EEI presses FERC for faster, streamlined PURPA review
- Utility trade group Edison Electric Institute (EEI) filed a motion on Monday with the Federal Energy Regulatory Commission (FERC) to collect its individual filings on modernizing the Public Utility Regulatory Policies Act (PURPA) into one docket.
- The action is meant to bring attention to the ongoing PURPA review, opened by FERC last May.
- PURPA reform is "one of our top priorities because of the impact that it's having on customers," Adam Benshoff, executive director of EEI's regulatory affairs, told Utility Dive.
PURPA is intended to drive utilities to purchase power from small renewable generators, but EEI and other utilities have long pushed for reform, arguing that the standards lead to overcharging customers above market costs.
The trade group welcomed FERC Chairman Neil Chatterjee's remarks at a January press conference that PURPA remained a priority issue to the commission, according to Benshoff. However, FERC has not set deadlines for the PURPA review and the proceeding remains in its early stages, creating uncertainty in the market.
The underlying assumption, according to Benshoff, is that "anything under 20 MW" won't have access to markets.
"We're really in a different place than we were in 1978 and in 2005 with energy markets," Benshoff said, noting the drop in clean energy costs. The lack of regulatory change requires their investor-owned utility members to pay above market value to meet PURPA obligations. According to EEI, over the next decade, Pacificorp and Duke Energy customers are expected to pay $1.2 billion and $1 billion, respectively, above market price for their energy.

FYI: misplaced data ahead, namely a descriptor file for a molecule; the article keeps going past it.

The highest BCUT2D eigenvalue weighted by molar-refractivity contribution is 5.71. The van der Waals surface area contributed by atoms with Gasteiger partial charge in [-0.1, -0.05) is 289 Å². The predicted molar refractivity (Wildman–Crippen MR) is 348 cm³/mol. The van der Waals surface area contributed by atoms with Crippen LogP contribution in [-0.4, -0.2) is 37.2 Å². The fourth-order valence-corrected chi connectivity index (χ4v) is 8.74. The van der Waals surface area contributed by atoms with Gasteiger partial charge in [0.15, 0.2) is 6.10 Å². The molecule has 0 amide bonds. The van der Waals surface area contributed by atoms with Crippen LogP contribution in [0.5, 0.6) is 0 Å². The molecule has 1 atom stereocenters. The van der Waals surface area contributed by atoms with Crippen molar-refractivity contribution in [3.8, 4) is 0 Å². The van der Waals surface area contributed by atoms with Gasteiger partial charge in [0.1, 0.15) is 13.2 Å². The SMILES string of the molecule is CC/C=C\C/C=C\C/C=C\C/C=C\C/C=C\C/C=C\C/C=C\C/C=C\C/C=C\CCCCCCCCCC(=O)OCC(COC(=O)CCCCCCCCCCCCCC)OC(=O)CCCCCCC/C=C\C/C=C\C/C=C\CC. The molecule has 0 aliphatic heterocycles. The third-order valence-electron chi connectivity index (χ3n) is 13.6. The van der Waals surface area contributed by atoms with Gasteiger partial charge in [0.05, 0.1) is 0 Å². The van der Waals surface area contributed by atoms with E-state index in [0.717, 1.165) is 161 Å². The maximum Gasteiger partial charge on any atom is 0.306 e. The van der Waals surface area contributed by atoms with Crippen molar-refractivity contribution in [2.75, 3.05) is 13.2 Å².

"I mean the simple fact is state regulators don't have a clear answer about whether they can use a competitive solicitation model to arrive at avoided cost prices that are the basis of their PURPA obligations," Travis Kavulla, energy policy director of libertarian think tank R Street Institute, told Utility Dive.
In his former role as Montana Public Utilities commissioner, Kavulla helped co-author a National Association of Regulatory Utility Commissioners (NARUC) report on how to bring PURPA in line with energy markets. The report proposes that FERC identify the competitive practices in areas without grid operators, and utilities would voluntarily meet those practices to obtain fulfill PURPA's mandatory purchase obligations of energy from qualifying facilities (QFs) at an avoided cost.
The NARUC recommendations would allow "states to use a robust, genuinely competitive regime of solicitations to accomplish PURPA’s goals, which is to open the market to non-incumbent developers," Kavulla said.
He added that this recommendation is fair to utilities, independent developers and to the role of the states, stipulating that federal regulators are also trying to come up with an answer that balances all stakeholder interests.
"FERC has all the statutory authorities it needs to deal with this," Kavulla said.
FERC declined to comment.
"While the NARUC proposal is focused more on providing an exemption from the mandatory purchase obligation issue outside of RTOs and ISOs, to the extent the proposal seeks to allow QFs to sell their output through and establish avoided costs through a competitive pricing process, we believe this is in line with our goals," Benshoff said.
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